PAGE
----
As it turns out, the conference center was in the medina, five minutes’ walk south from the hotel. I step outside onto the sweltering pavement – it was pushing 35 degrees Celsius today – and prayed I wouldn’t be a sweaty mess by the time I got there. A few minutes past the hotel I discovered Carthage World, an amusement park with a variety of rides, none of which seemed to be running at the moment. The entrance of the park was marked by two life-sized mannequins of war elephants; a pair of security guards smoked their cigarettes below the tusks, relaxing in the pachyderm shade. Beyond the elephants were other mannequins, mostly of Arab sailors and pirates – though the pirates were sporting Caribbean pirate garb rather than North African corsair accoutrements. The strangest thing about the park was that its logo was the ancient Punic symbol for children I’d seen at the Sanctuary of Tophet – the same symbol used to mark the place of children that had apparently been sacrificed in the names of Baal Hammon and Tanit.
Soon, I arrived at the medina – not a medina in the traditional sense of the word, though. Yasmine’s medina is brand-spanking new, a complex of restaurants, casinos, shops and conference space that would be my home for the next few days. The kitschiness of the place was breathtaking. It wasn’t even parallel to Disney – this was Vegas, baby, no doubt about it. In fact, the architect who built the Yasmine medina appeared to have done a PhD dissertation in the transformation of Vegas in the 1980s and 1990s: the developers of Circus Circus and the Mirage would have been proud of the medina.
I entered the medina through the southern side, not sure if I was supposed to have gone through the northern entrance, since it was labeled CASINO in huge letters (as opposed to UN CONFERENCE, which would have caught my eye). I passed a swanky café full of beautiful Tunisians having a late morning shisha and coffee. Weaving through the complex, I eventually saw the first evidence that the UN was having a meeting here: a map showing where you could go to pick up your badges for the event. I followed the map but discovered that they weren’t set up yet for accrediting people or handing out badges. In fact, most of the activity in the medina seemed to be geared towards putting on final coats of paint and sanding down any rough edges on doorways.
Along the way I stumbled upon a small post office. I’d be carrying around a batch of postcards that needed stamps, so I went inside to by some. The man working there spoke English, so I requested four stamps that would get my postcard to America.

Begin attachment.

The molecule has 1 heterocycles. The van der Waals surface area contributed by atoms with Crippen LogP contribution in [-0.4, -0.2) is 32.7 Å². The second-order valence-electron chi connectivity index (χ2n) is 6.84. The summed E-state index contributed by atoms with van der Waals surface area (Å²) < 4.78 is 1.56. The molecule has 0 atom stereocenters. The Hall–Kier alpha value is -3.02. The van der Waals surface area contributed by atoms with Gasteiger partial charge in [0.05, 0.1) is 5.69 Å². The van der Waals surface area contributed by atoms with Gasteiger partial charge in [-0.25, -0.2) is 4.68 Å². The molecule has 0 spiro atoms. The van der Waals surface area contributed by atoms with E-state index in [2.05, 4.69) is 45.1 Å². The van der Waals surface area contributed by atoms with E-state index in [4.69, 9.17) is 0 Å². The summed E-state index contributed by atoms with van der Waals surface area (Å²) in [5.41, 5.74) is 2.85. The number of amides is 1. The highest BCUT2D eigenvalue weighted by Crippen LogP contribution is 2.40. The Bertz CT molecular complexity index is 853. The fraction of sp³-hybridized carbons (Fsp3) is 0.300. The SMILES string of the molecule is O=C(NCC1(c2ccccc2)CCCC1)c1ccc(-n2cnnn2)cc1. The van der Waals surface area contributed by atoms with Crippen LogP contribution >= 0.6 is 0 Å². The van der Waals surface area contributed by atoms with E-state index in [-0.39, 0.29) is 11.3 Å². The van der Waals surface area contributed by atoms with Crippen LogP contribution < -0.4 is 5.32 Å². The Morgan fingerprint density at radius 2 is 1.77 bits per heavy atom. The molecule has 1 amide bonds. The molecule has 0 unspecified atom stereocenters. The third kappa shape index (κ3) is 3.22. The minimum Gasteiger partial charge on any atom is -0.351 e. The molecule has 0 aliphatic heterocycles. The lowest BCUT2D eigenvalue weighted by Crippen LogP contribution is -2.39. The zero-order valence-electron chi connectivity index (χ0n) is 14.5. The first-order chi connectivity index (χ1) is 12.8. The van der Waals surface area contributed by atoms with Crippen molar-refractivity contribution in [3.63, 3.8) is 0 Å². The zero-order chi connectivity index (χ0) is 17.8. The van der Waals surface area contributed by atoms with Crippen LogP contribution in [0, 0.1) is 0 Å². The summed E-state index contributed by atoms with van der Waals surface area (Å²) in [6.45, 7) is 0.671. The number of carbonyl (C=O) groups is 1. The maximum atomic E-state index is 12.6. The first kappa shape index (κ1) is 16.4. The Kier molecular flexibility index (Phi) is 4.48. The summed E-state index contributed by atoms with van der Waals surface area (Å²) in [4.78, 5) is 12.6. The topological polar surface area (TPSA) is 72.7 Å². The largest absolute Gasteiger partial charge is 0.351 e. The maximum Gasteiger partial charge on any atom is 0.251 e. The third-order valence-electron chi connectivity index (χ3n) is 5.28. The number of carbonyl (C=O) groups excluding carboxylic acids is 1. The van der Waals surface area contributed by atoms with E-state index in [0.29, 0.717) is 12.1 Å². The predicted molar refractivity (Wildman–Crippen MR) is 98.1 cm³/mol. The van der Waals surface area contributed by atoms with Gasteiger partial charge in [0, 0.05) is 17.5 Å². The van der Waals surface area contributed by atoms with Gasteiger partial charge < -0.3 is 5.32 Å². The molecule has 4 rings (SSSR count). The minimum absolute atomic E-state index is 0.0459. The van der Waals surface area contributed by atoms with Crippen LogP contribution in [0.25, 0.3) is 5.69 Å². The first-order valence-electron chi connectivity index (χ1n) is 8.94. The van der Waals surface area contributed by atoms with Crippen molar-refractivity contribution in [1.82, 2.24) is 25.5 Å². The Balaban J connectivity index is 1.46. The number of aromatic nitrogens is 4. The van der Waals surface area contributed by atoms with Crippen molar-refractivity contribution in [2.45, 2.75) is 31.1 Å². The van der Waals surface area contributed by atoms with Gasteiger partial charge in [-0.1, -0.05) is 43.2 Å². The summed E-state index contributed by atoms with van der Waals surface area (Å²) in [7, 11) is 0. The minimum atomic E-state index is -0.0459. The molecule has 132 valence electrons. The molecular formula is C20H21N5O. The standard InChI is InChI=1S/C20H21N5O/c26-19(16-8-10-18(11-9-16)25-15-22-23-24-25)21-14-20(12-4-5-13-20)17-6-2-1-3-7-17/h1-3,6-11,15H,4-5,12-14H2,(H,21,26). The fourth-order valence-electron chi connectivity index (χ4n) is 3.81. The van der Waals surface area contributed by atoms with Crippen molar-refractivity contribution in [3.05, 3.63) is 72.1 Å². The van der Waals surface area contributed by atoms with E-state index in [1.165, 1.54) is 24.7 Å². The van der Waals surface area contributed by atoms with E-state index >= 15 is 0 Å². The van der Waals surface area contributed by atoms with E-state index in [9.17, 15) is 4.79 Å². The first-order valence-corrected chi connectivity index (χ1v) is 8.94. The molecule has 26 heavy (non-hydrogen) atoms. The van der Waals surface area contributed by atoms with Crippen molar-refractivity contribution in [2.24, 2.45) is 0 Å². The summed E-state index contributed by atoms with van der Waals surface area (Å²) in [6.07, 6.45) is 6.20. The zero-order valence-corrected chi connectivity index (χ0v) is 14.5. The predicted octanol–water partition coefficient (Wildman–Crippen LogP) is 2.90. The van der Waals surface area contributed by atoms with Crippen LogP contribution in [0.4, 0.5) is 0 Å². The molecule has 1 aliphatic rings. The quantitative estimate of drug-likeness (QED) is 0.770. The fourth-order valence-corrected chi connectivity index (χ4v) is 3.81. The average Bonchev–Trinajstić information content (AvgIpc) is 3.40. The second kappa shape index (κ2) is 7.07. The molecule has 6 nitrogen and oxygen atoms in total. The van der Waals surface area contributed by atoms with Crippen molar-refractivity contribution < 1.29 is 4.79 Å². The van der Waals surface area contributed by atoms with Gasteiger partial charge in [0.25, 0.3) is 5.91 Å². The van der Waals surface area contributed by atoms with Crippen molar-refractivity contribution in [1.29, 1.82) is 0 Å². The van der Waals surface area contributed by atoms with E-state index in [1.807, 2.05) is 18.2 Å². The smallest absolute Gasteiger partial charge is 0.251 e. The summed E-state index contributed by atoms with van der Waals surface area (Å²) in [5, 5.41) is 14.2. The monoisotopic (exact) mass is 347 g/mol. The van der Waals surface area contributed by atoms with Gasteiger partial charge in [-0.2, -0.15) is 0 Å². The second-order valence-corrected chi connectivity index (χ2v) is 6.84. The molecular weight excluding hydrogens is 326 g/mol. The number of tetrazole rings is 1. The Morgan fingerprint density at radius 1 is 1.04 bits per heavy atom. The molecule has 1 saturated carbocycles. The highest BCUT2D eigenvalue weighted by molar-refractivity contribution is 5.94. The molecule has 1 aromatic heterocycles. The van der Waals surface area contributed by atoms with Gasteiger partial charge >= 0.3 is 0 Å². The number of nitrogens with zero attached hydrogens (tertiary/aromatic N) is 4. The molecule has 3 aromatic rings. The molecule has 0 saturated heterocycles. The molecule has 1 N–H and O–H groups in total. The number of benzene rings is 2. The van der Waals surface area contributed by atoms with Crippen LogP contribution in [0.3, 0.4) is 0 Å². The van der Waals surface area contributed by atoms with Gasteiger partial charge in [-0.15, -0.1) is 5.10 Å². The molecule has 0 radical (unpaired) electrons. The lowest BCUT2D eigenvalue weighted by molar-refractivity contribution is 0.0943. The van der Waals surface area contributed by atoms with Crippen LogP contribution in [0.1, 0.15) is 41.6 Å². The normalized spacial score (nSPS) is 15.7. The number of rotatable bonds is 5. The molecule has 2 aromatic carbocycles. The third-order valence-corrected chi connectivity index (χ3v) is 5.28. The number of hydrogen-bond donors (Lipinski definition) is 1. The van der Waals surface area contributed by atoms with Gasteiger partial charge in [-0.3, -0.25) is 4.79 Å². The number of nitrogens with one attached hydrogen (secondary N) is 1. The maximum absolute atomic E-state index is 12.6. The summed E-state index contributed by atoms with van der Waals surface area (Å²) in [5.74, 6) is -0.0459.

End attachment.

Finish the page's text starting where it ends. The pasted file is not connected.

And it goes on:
“Where in USA are you from?” he asked.
“I live in Boston, but I grew up in Florida, near Disney World.”
“Welcome to our Disney World,” he said. “Hammamet is the best place in all of Tunisia. Have you been here before?”
“No, this is my first time, though I’ve traveled to other parts of North Africa and the Middle East.”
“Please enjoy Tunisia,” he said. “But maybe not Algerie, n’est ce pas?”
“Not this time,” I said. “Some day, Algeria and Libya, but now just Tunisie.”
Exploring the rest of the medina to get a feel for where the conference activities would be, I bumped into Renate Bloem and Rik Panganiban of CONGO, which promotes the interests of non-governmental organizations (NGOs) at the United Nations. Renate is one of the leaders of civil society’s representation at the UN summit, so it was nice to finally meet her in person. Eventually, they had to leave for another appointment, but Rik pointed me in the direction of the cybercafe, where I was able to settle down for a while and catch up on some work.
Later in the afternoon, since there weren’t any official events going on yet, I decided to catch a taxi to old Hammamet so I could visit its medina – a real medina, at least in comparison to Yasmine’s medina. It was a 15-minute drive to Hammamet, following the coast in a clockwise curve along the peninsula. Stepping out of the taxi, I was greeted by another sand castle – this one, at least, had been first built in the ninth century, and served as a military and commercial stronghold for over a thousand years. The Hammamet medina was a beautiful sight – a sandstone fortress on the outside with whitewashed houses on the inside. Sure, this was tourist central, but at least it wasn’t built for the tourists – it was one of the main reasons they came here in the first place.